How to Get a Skittish Cat into a Carrier

How to Get a Skittish Cat into a Carrier

We’re going to walk you through how to get a skittish cat into a carrier, so keep reading.

As pet owners, we have to do things that are in our pet’s best interests, even if they don’t like it. One of these things is veterinarian appointments.

Cats can be particularly stubborn. Getting a cat to do anything it doesn’t want to do is tough, and getting them into a cat carrier may sound impossible. That, however, isn’t necessarily true.

Cat Carriers and Your Skitty-Kitty

The Carrier Itself

Cats are very aware of changes in their environment. If they’re not used to seeing the cat carrier out in the house, they might be more frightened of it when you take it out the day before you need it. To make transportation in a carrier less stressful, you’ll have to acclimate your cat to it.

Set the open carrier out in your house at least 2 weeks before using it. Make sure it’s within your cat’s reach so they can smell it and go inside if they want.

Setting their favorite treats, toys, or a blanket (with your cat’s scent on it) inside will help in getting them used to the carrier. You want your kitty to get used to having the carrier around as a harmless, everyday object.

Getting Your Cat into a Carrier

After the slow and steady acclimation period, it’s probably time for your cat’s veterinarian appointment. Sit the carrier upright so that the open end is facing the ceiling.

Lower your cat bottom-first into the carrier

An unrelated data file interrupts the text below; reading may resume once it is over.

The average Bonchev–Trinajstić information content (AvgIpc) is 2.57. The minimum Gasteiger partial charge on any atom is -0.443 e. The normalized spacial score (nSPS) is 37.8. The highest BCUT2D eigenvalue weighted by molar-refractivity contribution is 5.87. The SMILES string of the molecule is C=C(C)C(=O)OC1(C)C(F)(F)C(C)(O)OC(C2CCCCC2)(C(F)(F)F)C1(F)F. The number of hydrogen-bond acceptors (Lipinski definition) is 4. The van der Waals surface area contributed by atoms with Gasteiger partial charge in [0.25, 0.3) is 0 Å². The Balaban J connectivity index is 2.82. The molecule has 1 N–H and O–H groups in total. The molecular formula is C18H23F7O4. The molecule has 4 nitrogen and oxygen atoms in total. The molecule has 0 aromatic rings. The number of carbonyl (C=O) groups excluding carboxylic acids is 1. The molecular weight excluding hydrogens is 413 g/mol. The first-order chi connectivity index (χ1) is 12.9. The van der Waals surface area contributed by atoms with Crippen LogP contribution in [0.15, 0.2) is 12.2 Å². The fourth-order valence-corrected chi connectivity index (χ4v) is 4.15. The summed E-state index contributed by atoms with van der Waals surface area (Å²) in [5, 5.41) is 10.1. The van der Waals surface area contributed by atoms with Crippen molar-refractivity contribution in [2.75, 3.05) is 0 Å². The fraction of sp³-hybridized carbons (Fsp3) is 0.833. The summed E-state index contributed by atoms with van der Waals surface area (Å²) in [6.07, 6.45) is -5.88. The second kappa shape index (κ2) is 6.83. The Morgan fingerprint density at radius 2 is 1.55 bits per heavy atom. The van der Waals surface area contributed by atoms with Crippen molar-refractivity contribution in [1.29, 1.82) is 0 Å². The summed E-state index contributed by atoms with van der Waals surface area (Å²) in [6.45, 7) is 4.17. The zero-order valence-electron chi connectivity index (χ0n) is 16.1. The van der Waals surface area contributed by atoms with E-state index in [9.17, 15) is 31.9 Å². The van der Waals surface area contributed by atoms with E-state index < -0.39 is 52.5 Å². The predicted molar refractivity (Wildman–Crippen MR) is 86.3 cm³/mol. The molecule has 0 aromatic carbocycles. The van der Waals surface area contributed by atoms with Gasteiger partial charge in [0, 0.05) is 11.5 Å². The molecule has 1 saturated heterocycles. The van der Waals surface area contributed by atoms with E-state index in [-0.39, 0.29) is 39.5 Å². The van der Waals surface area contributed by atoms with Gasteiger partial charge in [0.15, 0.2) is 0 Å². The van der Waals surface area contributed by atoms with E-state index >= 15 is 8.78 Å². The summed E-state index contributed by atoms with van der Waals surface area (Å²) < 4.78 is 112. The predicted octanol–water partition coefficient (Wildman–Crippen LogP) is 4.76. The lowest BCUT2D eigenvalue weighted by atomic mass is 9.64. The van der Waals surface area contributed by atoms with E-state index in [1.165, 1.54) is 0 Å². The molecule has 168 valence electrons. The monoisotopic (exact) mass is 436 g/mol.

Lower your cat bottom-first into the carrier

You should then put a towel inside the carrier. A towel or blanket will not only make the space a little more comfortable for your cat, but it will also absorb urine in case your cat gets too anxious and pees (this is why it’s so important to acclimate your cat to the carrier).

Gently pick your cat up with one hand under their front legs and the other supporting your cat’s rear end.

If it helps, you could wrap the cat in a blanket or towel while picking them up instead of putting it in the carrier beforehand, which is most useful if your cat scratches or bites when anxious.

Now it’s time to get them in the carrier.

Lower your cat bottom-first into the carrier, as putting them in head-first may make them more anxious.

Once they’re in, close the carrier door and slowly bring it down until the bottom is on the floor. Covering the carrier with a towel or familiar blanket can help your cat feel calmer for the car ride.

In addition to a towel, soothingly talking to your cat during the car ride can help keep them calm too. Knowing that you’re there with them and that you’re relaxed may help your kitty feel less stressed.

Getting Your Cat Out of the Carrier

You’re at your destination: now what?

Reassure your cat while opening the carrier
Reassure your cat while opening the carrier

For starters, keep yourself and your voice calm. When you open the carrier, quickly set one hand on the cat’s head and wrap your free arm around the cat’s body.

Pick up and support the cat tucked between your elbow and hip, sort of like holding an American football. If your cat is anxious and a bit aggressive, you may have to restrain their legs so that they don’t scratch you.

If you’re at the veterinarian’s office, don’t be afraid to ask for assistance in getting your cat out of the carrier safely and calmly.


We love our cats and don’t want them to be stressed. Sometimes, however, we have to get them to do something that they don’t like. One of these things is cat carriers.

You can reduce your cat’s stress levels around carriers by slowly and steadily getting them used to having it around the house. Keeping the carrier out in your house and within your cat’s reach can help them realize the carrier is a normal and non-threatening object.

A slow and steady carrier introduction, and staying calm and relaxed yourself, will help your cat feel safer and less anxious before, during, and after their next car ride and medical appointment.